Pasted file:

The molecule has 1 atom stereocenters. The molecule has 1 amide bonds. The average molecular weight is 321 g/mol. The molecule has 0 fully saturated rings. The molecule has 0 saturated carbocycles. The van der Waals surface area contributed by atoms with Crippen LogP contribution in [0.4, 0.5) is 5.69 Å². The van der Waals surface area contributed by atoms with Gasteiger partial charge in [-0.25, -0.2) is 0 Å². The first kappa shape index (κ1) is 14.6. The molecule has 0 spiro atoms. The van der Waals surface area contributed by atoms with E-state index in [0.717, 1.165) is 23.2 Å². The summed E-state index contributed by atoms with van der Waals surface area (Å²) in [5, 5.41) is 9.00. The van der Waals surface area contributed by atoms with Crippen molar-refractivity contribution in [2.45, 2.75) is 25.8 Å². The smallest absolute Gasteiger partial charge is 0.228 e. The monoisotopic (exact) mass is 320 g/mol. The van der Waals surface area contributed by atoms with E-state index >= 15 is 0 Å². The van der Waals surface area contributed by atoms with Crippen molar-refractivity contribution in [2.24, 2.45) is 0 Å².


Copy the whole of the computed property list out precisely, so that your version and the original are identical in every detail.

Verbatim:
The molecule has 1 atom stereocenters. The molecule has 1 amide bonds. The average molecular weight is 321 g/mol. The molecule has 0 fully saturated rings. The molecule has 0 saturated carbocycles. The van der Waals surface area contributed by atoms with Crippen LogP contribution in [0.4, 0.5) is 5.69 Å². The van der Waals surface area contributed by atoms with Gasteiger partial charge in [-0.25, -0.2) is 0 Å². The first kappa shape index (κ1) is 14.6. The molecule has 0 spiro atoms. The van der Waals surface area contributed by atoms with E-state index in [0.717, 1.165) is 23.2 Å². The summed E-state index contributed by atoms with van der Waals surface area (Å²) in [5, 5.41) is 9.00. The van der Waals surface area contributed by atoms with Crippen molar-refractivity contribution in [2.45, 2.75) is 25.8 Å². The smallest absolute Gasteiger partial charge is 0.228 e. The monoisotopic (exact) mass is 320 g/mol. The van der Waals surface area contributed by atoms with E-state index >= 15 is 0 Å². The van der Waals surface area contributed by atoms with Crippen molar-refractivity contribution in [2.24, 2.45) is 0 Å².